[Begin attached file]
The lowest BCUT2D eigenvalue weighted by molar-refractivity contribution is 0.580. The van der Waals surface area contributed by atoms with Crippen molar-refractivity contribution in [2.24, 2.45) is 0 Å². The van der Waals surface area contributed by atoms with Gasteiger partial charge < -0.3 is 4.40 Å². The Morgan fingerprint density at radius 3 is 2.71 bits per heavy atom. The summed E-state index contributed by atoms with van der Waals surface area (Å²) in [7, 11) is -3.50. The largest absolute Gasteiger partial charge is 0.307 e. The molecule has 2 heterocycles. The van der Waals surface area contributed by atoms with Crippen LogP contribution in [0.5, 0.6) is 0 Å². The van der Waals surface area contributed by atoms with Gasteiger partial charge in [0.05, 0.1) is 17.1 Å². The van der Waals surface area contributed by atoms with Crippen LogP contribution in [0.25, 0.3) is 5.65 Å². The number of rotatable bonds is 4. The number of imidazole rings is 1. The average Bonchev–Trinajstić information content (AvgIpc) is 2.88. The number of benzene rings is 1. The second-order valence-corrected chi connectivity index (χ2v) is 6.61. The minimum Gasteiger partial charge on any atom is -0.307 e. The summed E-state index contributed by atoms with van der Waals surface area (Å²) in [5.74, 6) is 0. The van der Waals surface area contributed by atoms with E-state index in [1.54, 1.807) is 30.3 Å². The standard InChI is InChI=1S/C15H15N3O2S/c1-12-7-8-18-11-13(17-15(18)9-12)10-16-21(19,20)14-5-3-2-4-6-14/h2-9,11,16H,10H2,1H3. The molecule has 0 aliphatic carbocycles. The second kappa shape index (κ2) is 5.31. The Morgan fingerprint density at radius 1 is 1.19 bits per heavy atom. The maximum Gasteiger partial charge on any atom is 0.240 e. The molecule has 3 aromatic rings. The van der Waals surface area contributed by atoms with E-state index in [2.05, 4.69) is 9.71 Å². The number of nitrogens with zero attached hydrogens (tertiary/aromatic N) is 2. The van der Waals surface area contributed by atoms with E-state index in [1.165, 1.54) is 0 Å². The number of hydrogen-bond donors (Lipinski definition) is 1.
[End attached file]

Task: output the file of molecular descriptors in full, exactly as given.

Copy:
The lowest BCUT2D eigenvalue weighted by molar-refractivity contribution is 0.580. The van der Waals surface area contributed by atoms with Crippen molar-refractivity contribution in [2.24, 2.45) is 0 Å². The van der Waals surface area contributed by atoms with Gasteiger partial charge < -0.3 is 4.40 Å². The Morgan fingerprint density at radius 3 is 2.71 bits per heavy atom. The summed E-state index contributed by atoms with van der Waals surface area (Å²) in [7, 11) is -3.50. The largest absolute Gasteiger partial charge is 0.307 e. The molecule has 2 heterocycles. The van der Waals surface area contributed by atoms with Crippen LogP contribution in [0.5, 0.6) is 0 Å². The van der Waals surface area contributed by atoms with Gasteiger partial charge in [0.05, 0.1) is 17.1 Å². The van der Waals surface area contributed by atoms with Crippen LogP contribution in [0.25, 0.3) is 5.65 Å². The number of rotatable bonds is 4. The number of imidazole rings is 1. The average Bonchev–Trinajstić information content (AvgIpc) is 2.88. The number of benzene rings is 1. The second-order valence-corrected chi connectivity index (χ2v) is 6.61. The minimum Gasteiger partial charge on any atom is -0.307 e. The summed E-state index contributed by atoms with van der Waals surface area (Å²) in [5.74, 6) is 0. The van der Waals surface area contributed by atoms with E-state index in [1.54, 1.807) is 30.3 Å². The standard InChI is InChI=1S/C15H15N3O2S/c1-12-7-8-18-11-13(17-15(18)9-12)10-16-21(19,20)14-5-3-2-4-6-14/h2-9,11,16H,10H2,1H3. The molecule has 0 aliphatic carbocycles. The second kappa shape index (κ2) is 5.31. The Morgan fingerprint density at radius 1 is 1.19 bits per heavy atom. The maximum Gasteiger partial charge on any atom is 0.240 e. The molecule has 3 aromatic rings. The van der Waals surface area contributed by atoms with E-state index in [2.05, 4.69) is 9.71 Å². The number of nitrogens with zero attached hydrogens (tertiary/aromatic N) is 2. The van der Waals surface area contributed by atoms with E-state index in [1.165, 1.54) is 0 Å². The number of hydrogen-bond donors (Lipinski definition) is 1.